“With Ecoslide RX 2.0, the overall consumer experience has been improved: the opening procedure of the new package is more intuitive, and minimal effort is required to unlock the package. Enhanced graphics present operating instructions that are easily understood – a benefit particularly to seniors who, understandably, comprise a significant percentage of prescription medication users,” explains Ward Smith, director of marketing at Keystone Folding Box Company.
Ecoslide-RX 2.0 works for prescription products, physicians’ samples and clinical trial materials. Compliance packaging, such as this, helps prompt patients to take medications correctly, increasing consumer health and safety. To further help consumers take their medication regularly, blister packages can be equipped with useful weekly calendars, or reminders that help consumers stay on track.
According to visiongain, the global healthcare packaging market does face many restraints. The wide-spread cost containment measures placed on healthcare expenditure by governments is placing an increasing cost-pressure on the healthcare packaging market. Changing regulations in the healthcare sector can also have major effects on the way healthcare packaging manufacturers operate. With these challenges also come opportunities for future growth, innovation and solutions to help shape the industry in years to come.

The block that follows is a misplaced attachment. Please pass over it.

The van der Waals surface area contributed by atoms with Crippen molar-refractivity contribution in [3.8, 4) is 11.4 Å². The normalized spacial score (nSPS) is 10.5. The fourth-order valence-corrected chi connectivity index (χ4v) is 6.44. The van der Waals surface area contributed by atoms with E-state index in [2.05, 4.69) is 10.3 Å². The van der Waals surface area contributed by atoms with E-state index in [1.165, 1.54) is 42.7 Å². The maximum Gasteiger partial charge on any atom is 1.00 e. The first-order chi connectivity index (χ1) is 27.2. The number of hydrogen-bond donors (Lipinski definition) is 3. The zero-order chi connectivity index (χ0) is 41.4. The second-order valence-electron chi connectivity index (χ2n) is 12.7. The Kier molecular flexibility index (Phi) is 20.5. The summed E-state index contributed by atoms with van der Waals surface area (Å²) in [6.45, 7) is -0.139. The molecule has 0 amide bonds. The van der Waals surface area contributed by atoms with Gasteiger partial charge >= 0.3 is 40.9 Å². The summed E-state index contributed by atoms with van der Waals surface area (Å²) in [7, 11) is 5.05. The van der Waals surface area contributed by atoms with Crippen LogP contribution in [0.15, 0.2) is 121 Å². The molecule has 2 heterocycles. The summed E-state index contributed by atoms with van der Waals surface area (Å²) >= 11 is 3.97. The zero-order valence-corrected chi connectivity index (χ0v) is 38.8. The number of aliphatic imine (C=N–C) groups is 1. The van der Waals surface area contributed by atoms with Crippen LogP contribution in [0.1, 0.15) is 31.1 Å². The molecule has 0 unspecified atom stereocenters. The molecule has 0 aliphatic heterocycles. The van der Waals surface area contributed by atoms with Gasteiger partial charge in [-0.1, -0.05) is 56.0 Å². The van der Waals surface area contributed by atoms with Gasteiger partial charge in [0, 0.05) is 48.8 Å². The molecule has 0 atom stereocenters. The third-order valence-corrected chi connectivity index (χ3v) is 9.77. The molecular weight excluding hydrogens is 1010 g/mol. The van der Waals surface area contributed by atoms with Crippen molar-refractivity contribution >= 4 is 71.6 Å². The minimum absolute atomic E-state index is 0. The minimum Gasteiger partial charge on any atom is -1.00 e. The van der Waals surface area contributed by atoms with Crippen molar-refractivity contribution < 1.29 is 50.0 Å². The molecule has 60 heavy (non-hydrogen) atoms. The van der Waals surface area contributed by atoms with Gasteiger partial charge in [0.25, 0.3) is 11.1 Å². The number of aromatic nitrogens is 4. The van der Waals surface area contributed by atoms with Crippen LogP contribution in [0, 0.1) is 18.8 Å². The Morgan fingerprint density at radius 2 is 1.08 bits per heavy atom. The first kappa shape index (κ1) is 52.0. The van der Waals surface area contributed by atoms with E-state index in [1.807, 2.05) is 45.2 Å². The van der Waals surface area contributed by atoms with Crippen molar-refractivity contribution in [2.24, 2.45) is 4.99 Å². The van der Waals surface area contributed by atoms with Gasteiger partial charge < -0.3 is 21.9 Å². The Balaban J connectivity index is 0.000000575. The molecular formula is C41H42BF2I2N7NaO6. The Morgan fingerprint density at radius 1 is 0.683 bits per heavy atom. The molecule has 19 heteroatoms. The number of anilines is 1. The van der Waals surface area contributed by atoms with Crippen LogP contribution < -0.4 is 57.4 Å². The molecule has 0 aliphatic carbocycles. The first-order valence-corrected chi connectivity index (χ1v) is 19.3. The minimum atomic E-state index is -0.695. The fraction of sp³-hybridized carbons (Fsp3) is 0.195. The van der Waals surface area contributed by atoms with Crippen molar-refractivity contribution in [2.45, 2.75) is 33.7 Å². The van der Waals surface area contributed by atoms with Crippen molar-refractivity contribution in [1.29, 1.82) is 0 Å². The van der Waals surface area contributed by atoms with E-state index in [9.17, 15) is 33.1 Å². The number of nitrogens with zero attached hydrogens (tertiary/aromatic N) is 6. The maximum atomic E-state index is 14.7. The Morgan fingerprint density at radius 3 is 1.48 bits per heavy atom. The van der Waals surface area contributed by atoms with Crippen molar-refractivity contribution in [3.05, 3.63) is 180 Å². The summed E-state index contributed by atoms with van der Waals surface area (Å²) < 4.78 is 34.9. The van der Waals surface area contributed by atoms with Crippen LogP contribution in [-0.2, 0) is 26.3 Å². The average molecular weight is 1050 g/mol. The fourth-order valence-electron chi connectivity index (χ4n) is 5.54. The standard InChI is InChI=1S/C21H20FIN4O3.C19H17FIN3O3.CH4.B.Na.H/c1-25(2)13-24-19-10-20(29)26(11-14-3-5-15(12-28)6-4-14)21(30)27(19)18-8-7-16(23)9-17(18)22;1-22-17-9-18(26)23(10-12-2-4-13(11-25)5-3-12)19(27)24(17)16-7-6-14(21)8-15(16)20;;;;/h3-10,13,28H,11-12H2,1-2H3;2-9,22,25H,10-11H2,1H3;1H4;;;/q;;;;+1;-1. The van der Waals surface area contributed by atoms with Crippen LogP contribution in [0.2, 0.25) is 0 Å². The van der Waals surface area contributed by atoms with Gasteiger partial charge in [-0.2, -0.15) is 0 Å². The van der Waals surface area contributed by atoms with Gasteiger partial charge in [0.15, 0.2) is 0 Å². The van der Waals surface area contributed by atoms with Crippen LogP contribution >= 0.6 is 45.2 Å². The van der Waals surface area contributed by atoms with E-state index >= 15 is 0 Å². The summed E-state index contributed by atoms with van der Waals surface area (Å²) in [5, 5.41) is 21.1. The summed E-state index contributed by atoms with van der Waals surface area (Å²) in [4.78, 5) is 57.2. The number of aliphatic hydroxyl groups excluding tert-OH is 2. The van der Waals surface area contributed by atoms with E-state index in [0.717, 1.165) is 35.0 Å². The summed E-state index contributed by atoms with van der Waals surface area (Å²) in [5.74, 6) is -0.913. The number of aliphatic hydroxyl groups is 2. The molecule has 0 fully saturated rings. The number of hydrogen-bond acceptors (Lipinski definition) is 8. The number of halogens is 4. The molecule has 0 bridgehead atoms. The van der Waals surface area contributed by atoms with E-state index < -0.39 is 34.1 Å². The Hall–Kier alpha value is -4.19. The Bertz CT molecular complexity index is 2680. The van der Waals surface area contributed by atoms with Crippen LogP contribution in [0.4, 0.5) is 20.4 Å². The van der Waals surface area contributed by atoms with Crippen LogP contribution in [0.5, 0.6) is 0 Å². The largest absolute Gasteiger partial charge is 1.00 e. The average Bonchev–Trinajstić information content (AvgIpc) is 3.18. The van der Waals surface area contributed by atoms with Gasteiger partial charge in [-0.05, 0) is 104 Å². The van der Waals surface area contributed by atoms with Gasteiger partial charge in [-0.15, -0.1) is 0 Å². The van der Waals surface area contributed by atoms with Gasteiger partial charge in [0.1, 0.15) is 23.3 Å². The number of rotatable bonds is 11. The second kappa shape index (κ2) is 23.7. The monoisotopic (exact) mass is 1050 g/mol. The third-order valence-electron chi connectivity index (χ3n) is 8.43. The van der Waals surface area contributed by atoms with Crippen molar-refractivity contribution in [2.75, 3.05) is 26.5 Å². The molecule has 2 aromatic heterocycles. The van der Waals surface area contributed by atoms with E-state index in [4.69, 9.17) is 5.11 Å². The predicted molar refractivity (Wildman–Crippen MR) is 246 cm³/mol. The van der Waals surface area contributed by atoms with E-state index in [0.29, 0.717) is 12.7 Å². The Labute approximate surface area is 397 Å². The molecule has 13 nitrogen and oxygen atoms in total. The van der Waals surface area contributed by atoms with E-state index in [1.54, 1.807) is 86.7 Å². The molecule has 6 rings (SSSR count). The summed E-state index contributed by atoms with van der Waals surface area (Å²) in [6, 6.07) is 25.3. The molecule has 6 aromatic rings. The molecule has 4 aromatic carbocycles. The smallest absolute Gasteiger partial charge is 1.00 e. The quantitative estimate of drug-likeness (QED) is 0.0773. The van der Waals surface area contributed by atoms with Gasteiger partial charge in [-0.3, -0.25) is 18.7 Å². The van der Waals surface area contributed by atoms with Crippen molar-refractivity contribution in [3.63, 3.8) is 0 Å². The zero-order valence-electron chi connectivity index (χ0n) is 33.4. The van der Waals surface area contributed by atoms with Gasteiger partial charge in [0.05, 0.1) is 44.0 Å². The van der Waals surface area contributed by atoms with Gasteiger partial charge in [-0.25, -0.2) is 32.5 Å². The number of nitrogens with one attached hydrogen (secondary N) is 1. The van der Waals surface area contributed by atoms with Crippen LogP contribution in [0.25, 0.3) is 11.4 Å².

Pharmaceutical packaging: It’s all about the materials.
A Q&A with Garrett Hagar, director, Pharma Films & Medical Packaging, Americas, Tekni-Plex (tekni-films.com)
Packaging Strategies: Why is the material selection in pharmaceutical packaging so important?